In 2002, Halle Berry made Oscar history as the first woman of color to win the award for actress in a leading role. Fourteen years later she remains alone in the distinction, and she said Tuesday she is “heartbroken” by the continued lack of diversity and inclusion in Hollywood.
Speaking at the Makers Conference in Rancho Palos Verdes, California, Berry called the issue “the elephant in the room, according to People. She said that when she won her Oscar for Monsters Ball almost a decade and a half ago, “I believed that in that moment, that when I said [in my acceptance speech], ‘The door tonight has been opened,’ I believed that with every bone in my body that this was going to incite change because this door, this barrier, had been broken.”
Berry continued, “To sit here almost 15 years later, and knowing that another woman of color has not walked through that door, is heartbreaking. It’s heartbreaking because I thought that moment was bigger than me. It’s heartbreaking to start to think maybe it wasn’t bigger than me. Maybe it wasn’t. And I so desperately felt like it was.”
Since Berry claimed her Oscar, three black women have been nominated for best actress: Gabourey Sidibe for Precious, Viola Davis for The Help, and Quvenzhané Wallis for Beasts of the Southern Wild. None won. (Jennifer Hudson, Mo’Nique, Octavia Spencer, and Lupita Nyong’o have won Oscars for supporting actress in that time.)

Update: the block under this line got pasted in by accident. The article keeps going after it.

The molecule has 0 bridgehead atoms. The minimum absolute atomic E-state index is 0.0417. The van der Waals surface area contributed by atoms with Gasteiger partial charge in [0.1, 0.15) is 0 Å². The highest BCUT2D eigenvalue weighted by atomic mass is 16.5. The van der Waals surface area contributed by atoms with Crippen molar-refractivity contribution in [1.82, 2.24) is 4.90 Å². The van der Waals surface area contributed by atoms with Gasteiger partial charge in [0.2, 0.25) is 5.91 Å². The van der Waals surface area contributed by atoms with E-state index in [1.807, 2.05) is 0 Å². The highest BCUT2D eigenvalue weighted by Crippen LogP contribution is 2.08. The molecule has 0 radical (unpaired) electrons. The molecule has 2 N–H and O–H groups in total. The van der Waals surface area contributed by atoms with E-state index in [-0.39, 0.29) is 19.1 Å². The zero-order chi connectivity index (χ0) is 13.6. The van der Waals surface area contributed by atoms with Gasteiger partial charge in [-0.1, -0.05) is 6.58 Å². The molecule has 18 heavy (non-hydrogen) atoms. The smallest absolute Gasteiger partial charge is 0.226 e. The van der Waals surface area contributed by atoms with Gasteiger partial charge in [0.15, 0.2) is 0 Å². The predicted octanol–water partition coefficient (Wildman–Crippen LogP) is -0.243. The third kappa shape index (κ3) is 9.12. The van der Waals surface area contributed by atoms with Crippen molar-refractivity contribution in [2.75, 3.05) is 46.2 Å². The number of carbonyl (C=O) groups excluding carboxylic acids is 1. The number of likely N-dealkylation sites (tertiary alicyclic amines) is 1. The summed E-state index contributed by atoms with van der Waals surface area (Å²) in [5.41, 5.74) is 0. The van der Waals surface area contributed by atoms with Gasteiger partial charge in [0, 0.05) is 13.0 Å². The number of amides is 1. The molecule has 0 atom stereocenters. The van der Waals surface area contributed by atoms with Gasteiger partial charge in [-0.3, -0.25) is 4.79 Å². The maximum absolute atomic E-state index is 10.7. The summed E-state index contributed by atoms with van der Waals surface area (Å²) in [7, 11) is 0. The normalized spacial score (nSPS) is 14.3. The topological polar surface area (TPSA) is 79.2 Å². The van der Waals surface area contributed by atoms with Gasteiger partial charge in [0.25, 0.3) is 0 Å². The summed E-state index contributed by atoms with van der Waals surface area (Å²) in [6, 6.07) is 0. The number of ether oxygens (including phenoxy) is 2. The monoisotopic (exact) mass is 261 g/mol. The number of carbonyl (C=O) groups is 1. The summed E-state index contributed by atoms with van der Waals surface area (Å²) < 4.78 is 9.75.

The Oscars have been under fire this year after nominating a racially homogeneous group, including all white acting contenders for the second year in a row. The Academy of Motion Picture Arts and Sciences responded by overhauling its membership and voting rules.
Berry also acknowledged that the Oscars are only part of a larger equation.
“It’s really about truth telling,” she said. “And as filmmakers and as actors, we have a responsibility to tell the truth. And the films, I think, that are coming out of Hollywood aren’t truthful. … They’re not really depicting the importance and the involvement and the participation of people of color in our American culture.”